August 6, 2009 at 8:19 a.m.
The Historical Society hired Vince Bennett who has moved more than seventy-five log buildings and reassembled them. The crew Vince has to help him is a community work crew through the Minnesota Department of Corrections. They have been in a partnership for more than ten years.
Vince and his crew came one Saturday morning and removed the roof and ceiling that could not be salvaged. I asked Vince about the siding and he stated it was put on sometime after the log house was built. Apparently living in a log house was a sign of being poor, so adding siding showed prosperity. The building was all square logs with pegs and no nails so Vince numbered all the logs as they had been originally placed.
The next Saturday morning Vince and his crew placed the building on flat-bed trailers and headed for the Threshing Grounds. We received a call later in the afternoon that the log building was already reassembled. However the work was far from over.
Vince and his crew did a wonderful job of getting it ready for the Threshing Show on August seventh through the ninth. They put it on a foundation since it was on cement blocks at the farm. A new ceiling replaced the old one and they lowered the peak on the roof since the original upstairs was probably a bedroom area. A new floor was needed because the original was dirt and a divider wall was built in the exact place the original had been. New windows, doors, a porch with an overhang, and a ramp make it ready to visit us at the Threshing Show.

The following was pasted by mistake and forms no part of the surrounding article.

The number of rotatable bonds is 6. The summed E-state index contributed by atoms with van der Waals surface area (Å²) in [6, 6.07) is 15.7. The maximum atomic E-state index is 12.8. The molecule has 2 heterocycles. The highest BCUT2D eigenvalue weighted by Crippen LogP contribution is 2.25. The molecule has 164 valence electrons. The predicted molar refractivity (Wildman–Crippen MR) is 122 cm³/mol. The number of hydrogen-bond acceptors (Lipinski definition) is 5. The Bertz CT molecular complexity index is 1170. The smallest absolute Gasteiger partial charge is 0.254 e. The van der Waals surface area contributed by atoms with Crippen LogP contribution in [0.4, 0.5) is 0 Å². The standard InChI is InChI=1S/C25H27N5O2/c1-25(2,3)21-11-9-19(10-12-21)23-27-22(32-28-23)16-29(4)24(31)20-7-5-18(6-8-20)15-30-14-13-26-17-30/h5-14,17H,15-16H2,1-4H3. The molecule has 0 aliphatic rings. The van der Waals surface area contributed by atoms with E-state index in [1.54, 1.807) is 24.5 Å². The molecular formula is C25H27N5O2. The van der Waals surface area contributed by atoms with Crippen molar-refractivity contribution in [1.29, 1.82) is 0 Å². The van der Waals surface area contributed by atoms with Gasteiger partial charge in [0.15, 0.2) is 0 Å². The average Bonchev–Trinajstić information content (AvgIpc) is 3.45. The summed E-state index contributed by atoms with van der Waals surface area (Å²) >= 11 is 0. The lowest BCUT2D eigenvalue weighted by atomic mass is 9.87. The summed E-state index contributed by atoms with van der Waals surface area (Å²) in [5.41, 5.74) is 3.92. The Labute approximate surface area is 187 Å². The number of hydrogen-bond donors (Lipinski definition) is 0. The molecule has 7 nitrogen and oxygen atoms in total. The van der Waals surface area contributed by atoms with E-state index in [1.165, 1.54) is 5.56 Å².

It's hard to get an authentic history of the log house. I know it was used as a summer kitchen and stood next to our house that was built in nineteen three. Summer kitchens were popular at the turn of the century as they were used for cooking and washing clothes in the summer. Since woodstoves were used it kept the excess heat away from the living area. During the winter the kitchens were used for storing meat and produce that could be frozen.
I spoke with John Jackson who knows the history of the Franconia area. John and Vince both think the log house was built around eighteen eighty. It was moved away from the house around nineteen fifty to an area near the rest of the outdoor buildings.
The real mystery is whether the log house was built on our farm before the present house was built or if it was moved in. John Jackson said that in nineteen hundred there were more than one thousand people and one hundred houses in Franconia. The railroad changed all of that and not only did the people move but many of the houses moved to Shafer, Center City, and elsewhere. Was one of those moved our log house? All I know is it's at the Almelund Threshing Grounds and the Chisago County Master Gardeners are thrilled to call it our new home.
Come visit us and bring along your Yard and Garden questions to the Almelund Threshing Show Aug. 7-9, 2009. Also remember our weekly Plant Clinics at the County Extension Office on Monday's 4-6 p.m. Call 651-213-8904 for more information.